I occasionally brag to my husband, who doesn’t sleep very well, that I wrote the book on sleeping, and particularly napping.  In fact, one time in college I had three minutes before I had to leave for track practice.  So, I set my watch to go off in three minutes, laid down on my bed, and in that amount of time, I actually woke up from a dream.  How on earth did that not tell me how extremely sleep deprived I must have been?  A dream–in three minutes!  

4.  I had really poor nutrition.  This is actually the factor that I want to hone in on the most.  My nutrition was horrendous, but I thought it was actually pretty good.  I had always been careful about eating too many sweets during the season.  In high school, I wouldn’t touch dessert during the whole season.  My motto was “garbage in, garbage out.”  However, in college, I was racing about eight months out of the year, and it just seemed too restrictive to never have a treat.  Plus, my teammates weren’t quite as obsessive about no desserts, so I thought it was okay to indulge.  Unfortunately, there were other areas of my nutrition that were much worse.  For example, one of the ways in which I made my hectic schedule work was by skipping lunch.  I realized that I could get an extra hour of practicing in (read: singing; I was a Vocal Performance major) if I skipped lunch.  That was when all of the other music majors took a full hour to do nothing but socialize.  I felt superior eating my Clif Bar quickly and then putting in a solid hour of practice.  However, this led me to be really lightheaded during my afternoon classes, and I usually had trouble focusing.  By dinner, after practice, I was starving, and I know I ate way too much for dinner and after dinner snacks to more than make up for the calories I had missed during the day.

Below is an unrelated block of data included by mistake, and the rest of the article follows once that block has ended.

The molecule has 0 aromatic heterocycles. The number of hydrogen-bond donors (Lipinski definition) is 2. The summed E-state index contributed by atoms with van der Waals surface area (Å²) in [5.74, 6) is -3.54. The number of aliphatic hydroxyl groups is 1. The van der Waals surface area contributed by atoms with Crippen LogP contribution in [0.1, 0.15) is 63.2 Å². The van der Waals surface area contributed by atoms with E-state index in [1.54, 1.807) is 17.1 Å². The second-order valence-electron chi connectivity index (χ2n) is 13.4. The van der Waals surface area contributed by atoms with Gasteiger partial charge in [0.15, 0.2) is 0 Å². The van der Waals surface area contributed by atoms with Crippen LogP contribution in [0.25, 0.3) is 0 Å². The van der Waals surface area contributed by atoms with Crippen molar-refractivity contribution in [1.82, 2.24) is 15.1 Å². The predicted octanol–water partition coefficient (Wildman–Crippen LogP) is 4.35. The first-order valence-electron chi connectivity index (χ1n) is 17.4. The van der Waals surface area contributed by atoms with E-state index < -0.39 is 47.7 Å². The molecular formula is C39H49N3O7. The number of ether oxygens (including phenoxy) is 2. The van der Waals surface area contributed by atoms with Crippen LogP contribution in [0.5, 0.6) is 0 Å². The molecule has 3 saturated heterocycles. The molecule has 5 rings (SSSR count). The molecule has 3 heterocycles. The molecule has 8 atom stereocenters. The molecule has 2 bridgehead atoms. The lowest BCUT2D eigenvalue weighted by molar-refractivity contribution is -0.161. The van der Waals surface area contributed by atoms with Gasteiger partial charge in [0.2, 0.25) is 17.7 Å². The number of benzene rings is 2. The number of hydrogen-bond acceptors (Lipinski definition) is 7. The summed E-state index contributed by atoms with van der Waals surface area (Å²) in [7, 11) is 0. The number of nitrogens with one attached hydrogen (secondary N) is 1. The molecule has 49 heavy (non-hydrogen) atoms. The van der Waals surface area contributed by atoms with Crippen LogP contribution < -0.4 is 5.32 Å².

Additionally, I snacked on really unhealthy foods that I thought were healthy.  Animal crackers and pretzels were my staple snacks, and I truly thought these were at least nutritionally neutral choices, if not actually positive choices.  The thing is, all that white flour has zero nutritional benefits to my body.  White flour is really just one step away from white sugar (the evil thing I thought I was avoiding with no or few sweets).  I was pumping my body full of empty carbohydrates.  Sometimes to keep myself awake while I was up late studying, I would also eat.  However, even if it was a bunch of raisins I was eating, I was still consuming way too many calories.  

So what happened?  I lost all that muscle tone that was so apparent in high school.  I gained a few pounds, but not a lot.  Remember, I was still working out a lot!  However, my body fat percentage increased significantly (about 5%).  Combine all of these factors together, and you’ve got an athlete who never actually reached her potential.